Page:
Heck, we barely had $600! Thankfully, the seller agreed to a rent-to-own contract with a $1000 down and low monthly payments. We borrowed money for the down payment, signed the contract, and moved in.

After we moved in, I searched for mobile home remodels on Google, but I didn’t find much. I figured if I was looking for these topics, then 20 million people living in mobile homes were probably looking too. 

I saw a void and tried to fill it.

Since I’ve lived in mobile and manufactured homes just about my entire life, and my husband has been a master plumber for over 24 years, I figured we could at least help people with mobile home plumbing issues or other mobile home repair and improvement projects.

I just started a blog, and it caught on somehow. If I can do it, anyone can!

Over the last eleven years, Mobile Home Living® evolved into what you see today. This site is now the most popular manufactured home repair, remodeling, and decorating resource online (besides Pinterest, of course).

Issues We Want to Change

I think it’s important that manufactured homes be seen in a positive light. Manufactured housing is one of the nation’s most affordable housing options, and they’ve given me a place to call home for over 40 years. 

Unfortunately, there are a lot of issues that need to be addressed.

The biggest issue is that parks are raising their rent too much. One well-known park owner said we should always expect a 3%  lot rent increase yearly. He then went on to say that they are raising their rents to be equal to the price of apartments. Parks are not apartments. If we wanted to pay apartment prices, we’d live in an apartment. 

The second issue regards warranties that aren’t honored. The notorious blame game has to go!

Lastly, I believe manufactured home installation needs to be better regulated; I’ve read that 80% of all warranty complaints are due to improper installation. It’s vital to have the home set up properly for a long life span. 

Also, our elders and low-income families need to be better protected when parks close. 

Our 1978 Single Wide Mobile Home Makeover

Here’s our 1978 Homette single wide in the coalfields of Southern West Virginia before its very affordable makeover. We still have a lot of work ahead of us, but I’m very happy with it so far.

The entire home had its original, unpainted paneling, but the ceiling and flooring had been modified. The home had a brand new metal roof installed the year before. The bones were good, but the plumbing system was a total mess.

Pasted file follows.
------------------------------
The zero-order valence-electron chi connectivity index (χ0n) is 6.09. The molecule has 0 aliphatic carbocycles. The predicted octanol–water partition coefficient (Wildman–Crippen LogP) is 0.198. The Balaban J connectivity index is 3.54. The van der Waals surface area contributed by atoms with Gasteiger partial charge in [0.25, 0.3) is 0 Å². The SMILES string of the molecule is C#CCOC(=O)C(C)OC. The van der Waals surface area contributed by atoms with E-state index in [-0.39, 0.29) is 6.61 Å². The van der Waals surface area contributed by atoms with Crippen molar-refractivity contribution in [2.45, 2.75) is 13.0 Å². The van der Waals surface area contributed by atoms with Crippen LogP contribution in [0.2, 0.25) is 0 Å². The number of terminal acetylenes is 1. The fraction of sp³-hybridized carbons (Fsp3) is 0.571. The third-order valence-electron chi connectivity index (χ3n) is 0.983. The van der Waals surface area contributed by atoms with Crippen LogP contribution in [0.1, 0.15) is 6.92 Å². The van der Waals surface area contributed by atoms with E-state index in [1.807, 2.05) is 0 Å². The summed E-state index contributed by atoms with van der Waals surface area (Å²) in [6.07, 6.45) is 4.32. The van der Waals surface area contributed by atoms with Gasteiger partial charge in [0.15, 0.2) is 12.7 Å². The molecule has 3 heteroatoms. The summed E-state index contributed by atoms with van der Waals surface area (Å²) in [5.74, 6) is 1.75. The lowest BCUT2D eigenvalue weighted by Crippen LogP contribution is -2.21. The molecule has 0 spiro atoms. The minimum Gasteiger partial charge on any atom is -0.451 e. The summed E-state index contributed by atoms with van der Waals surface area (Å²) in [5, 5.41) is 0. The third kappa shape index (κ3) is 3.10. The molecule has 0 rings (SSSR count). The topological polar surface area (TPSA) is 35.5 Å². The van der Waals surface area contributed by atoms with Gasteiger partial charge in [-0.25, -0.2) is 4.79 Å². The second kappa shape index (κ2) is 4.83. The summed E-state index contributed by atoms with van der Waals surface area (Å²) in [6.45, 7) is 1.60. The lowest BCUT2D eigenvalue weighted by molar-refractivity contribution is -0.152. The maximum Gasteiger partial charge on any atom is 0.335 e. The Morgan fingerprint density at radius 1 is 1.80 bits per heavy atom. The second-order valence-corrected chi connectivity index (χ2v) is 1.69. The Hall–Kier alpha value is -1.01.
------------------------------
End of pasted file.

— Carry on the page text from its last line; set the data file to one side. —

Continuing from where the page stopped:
The kitchen and dining room when we first bought our home:

kitchen before makeover
The kitchen and dining room when we bought our 1978 single wide.
kitchen counter before makeover
The kitchen when we first bought the home.

We built the deck quickly after we moved in:

mobile home before painting the siding
1978 Homette single wide, 12’x58′ – our home sweet home.

We took a weekend and painted the mobile home’s siding. It cost less than $150 and 2 days of work using spray paint (yep! spray paint!). I firmly believe in doing what you can with your resources (you can read my little rant about that very thing here).

mobile home after painting siding
Our 1978 Homette, where Mobile Home Living started after we painted the siding.

Here’s our living room now. I joke that my favorite style is ‘Pinterest cause there are just so many great ideas there!

1978 single wide living room after makeover
living room after makeover
Living room.

The kitchen needs a lot more work. New paint and floors made a huge improvement.

kitchen after makeover
It’s an end kitchen!

We have about half an acre on the outskirts of a small WV town. Here’s our backyard:

mobile home livings headquarters - backyard
View from the back porch.
Mobile Home Living headquarters - backyard 2
Another view from the back porch.
Mobile Home Living headquarters - front yard
The view from the front door.

My 1965 Airstream Safari

I have a 1965 Airstream Safari, y’all!


I’ve been trying to slowly refurbish it, but since we live in SC now and it’s in WV, it’s been tough. The interior is about 85% finished, but I need a couple of pieces of skin (aluminum) replaced, so if you know anyone that has a 1968 Airstream or older with a few panels of aluminum in good shape, please let me know (it has to be a 1968 or older because that’s the last year they used the high shine aluminum).

1965 Airstream Safari Interior 3

Mobile Home Living’s Mission

The mission of Mobile Home Living® is simple – to provide mobile and manufactured home remodeling and decorating ideas, home improvement help, and other relevant information for all makes and models of factory-built homes.

Affordable housing is needed more than ever, and these homes are not the tin cans that some people think of – they are real homes built with the same framing and roofing that stick-built homes have. They just happen to be placed on a steel chassis with wheels.

If you don’t own a manufactured home, I hope we’ve given you a closer look at the homes and a better understanding of them. Our latest articles are a great place to start: